Boob Club

The first rule of Boob Club is that nobody talks about Boob Club…
As an expectant first-time mum, I always intended to breastfeed. It was just a given for me. I mean, my mum had breastfed us all, the NCT class leaders did nothing but extol the benefits for both mother and baby and, as everyone knows, breast is best. It’s the most natural thing in the world so I assumed, therefore, that it would be as simple as that. I was wrong.
My gorgeous baby boy arrived 10 days before his due date, after a 44 hour labour and an emergency c-section. I know now, with the benefit of hindsight, that we never established a latch in hospital, largely due to a very severe tongue tie rectified shortly after birth. 
To cut a very long story short, we found ourselves rehospitalised six days later. My perfect baby boy had lost 16.5% of his birth weight and the shame was unbearable. It still is, as I write this now. I had been literally starving my baby.
A series of wonderful, friendly and compassionate breastfeeding councillors swooped in and queued up to help, hold, cheer and guide me, but not one of them could get my baby to latch on. I was hooked to a pump almost permanently in order to produce expressed milk for the requisite 3 hourly feeds to get his sodium levels back up. 
Then, after an ocean of tears which, together with the pump, had left me a fragile husk, some kind soul suggested “nipple shields”. Desperate for any solution, these were duly purchased and, at 9 days old, my son had his first “feed” from me. Emotional doesn’t even begin to cover it…
Breastfeeding broke me. It broke my heart and it almost broke my mind. Nothing compares you for the guilt you feel as a mother and, I truly felt that I had failed my child in every possible sense. How could something so natural be so beyond me? 
It wasn’t until this happened that I realised how common it is to have problems. Especially in the early days. I confided in a close friend about my experience and she readily admitted that she too had never been able to feed and had solely expressed for 6 months. What??! This was news to me! I spoke to another, who had experienced problems as well. And another. And another.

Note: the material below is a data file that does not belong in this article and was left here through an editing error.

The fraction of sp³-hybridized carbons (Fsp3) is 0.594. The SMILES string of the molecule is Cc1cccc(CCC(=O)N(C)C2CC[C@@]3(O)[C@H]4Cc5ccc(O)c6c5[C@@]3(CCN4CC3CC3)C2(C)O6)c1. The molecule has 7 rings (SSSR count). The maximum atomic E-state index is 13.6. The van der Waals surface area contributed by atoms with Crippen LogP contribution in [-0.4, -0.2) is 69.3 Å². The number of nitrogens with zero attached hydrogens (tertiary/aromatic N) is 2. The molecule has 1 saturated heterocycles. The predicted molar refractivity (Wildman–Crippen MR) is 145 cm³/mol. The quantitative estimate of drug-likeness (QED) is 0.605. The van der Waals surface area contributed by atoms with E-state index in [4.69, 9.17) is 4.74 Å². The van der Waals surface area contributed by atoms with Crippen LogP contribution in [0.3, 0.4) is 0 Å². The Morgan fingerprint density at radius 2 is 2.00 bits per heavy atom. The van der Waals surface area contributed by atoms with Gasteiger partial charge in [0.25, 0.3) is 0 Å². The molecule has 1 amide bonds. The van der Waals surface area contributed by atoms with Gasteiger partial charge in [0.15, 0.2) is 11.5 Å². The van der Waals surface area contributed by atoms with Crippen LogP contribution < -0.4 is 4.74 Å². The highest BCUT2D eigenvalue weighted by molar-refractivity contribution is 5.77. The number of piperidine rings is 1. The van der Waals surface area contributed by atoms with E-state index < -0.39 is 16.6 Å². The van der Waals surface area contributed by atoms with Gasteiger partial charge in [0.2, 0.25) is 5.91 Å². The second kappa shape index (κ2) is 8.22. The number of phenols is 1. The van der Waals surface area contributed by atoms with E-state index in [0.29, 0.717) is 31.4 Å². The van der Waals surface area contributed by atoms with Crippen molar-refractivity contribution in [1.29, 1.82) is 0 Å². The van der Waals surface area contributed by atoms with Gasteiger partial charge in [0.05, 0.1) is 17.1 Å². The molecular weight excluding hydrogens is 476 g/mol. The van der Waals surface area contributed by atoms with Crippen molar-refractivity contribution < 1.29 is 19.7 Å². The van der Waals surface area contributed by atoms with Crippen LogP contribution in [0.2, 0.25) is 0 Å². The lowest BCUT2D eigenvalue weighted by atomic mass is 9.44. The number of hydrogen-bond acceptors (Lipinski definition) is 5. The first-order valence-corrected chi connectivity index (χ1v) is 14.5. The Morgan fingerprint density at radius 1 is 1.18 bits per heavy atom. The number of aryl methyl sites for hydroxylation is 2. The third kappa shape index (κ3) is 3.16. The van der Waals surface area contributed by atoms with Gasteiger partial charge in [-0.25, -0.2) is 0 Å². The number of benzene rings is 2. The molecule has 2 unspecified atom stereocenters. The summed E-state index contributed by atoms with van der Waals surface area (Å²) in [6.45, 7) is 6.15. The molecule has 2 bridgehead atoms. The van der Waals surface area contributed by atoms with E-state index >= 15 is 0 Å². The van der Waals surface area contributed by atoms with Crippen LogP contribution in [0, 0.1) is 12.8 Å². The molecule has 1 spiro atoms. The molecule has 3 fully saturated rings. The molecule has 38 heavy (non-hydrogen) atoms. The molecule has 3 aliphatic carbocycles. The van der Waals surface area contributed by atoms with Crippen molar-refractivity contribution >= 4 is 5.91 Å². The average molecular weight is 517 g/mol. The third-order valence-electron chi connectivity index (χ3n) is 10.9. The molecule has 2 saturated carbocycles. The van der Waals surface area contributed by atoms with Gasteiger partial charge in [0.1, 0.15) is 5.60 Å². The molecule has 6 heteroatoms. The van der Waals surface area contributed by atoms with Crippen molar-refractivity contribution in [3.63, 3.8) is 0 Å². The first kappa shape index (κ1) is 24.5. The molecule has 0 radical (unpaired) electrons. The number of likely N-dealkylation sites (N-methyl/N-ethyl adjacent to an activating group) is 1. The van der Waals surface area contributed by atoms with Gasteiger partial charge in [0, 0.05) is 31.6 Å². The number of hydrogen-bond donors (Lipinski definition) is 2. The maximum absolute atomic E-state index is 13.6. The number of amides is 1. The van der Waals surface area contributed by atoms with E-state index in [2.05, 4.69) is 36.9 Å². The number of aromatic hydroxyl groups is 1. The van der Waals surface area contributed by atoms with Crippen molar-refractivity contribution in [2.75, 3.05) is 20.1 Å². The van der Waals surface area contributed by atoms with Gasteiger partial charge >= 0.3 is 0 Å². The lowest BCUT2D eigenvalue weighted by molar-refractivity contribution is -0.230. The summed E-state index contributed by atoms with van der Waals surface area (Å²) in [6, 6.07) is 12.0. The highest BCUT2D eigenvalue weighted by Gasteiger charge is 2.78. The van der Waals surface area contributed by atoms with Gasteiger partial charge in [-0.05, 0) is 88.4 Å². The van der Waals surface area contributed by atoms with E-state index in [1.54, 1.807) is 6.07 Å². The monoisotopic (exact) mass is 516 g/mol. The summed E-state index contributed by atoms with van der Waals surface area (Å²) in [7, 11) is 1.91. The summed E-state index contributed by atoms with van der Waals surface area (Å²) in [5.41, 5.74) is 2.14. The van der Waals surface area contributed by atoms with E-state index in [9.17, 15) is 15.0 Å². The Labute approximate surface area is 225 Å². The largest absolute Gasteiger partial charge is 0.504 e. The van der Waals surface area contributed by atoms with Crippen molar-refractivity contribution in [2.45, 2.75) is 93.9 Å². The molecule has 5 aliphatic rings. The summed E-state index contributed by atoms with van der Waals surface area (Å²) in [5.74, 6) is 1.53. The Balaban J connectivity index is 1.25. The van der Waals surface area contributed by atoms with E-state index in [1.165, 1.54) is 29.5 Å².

It seems that for every one mum who latches her baby on perfectly first time, there are at least 10 who struggle to establish or maintain a breastfeeding relationship. But I had absolutely no idea that this was the case for so many new mums. The best kept secret in the world.
If I had known then what I know now, those first few weeks wouldn’t have felt so lonely, so desperate. I wouldn’t have felt like such a failure. This conspiracy of silence denied me support when I needed it most, yet is borne out of the same feelings of shame and inadequacy that I had felt.
I am proud to say that we got there in the end and had a long and happy breastfeeding journey but it could just as easily have ended for me before it even started. I felt defeated by my own body and became anxious for some time afterwards. Once we did get the hang of it properly, by which I mean being able to leave the house without planning for each feed, I was then constantly being asked when I was going to stop. Why did these people, who had shown no interest in how I had struggled to feed my newborn, suddenly feel the need to involve themselves in the process three months down the line? 
As mums & women, we judge each other the most harshly. Breastfed, bottle fed, as long as our babies are being fed. It’s not a competition. There is no grand prize, other than the joy of watching our children grow into happy, well-balanced adults. We are all doing our very best, even if we do miss the mark sometimes. Let’s just be brave and honest with each other about our parenting choices and the challenges we face. Let’s learn from each other so that we never feel completely alone. Let’s be kind to each other and, ultimately, to ourselves because even on the worst of days, there is always tomorrow. And let’s not keep secrets. Knowledge is power. 

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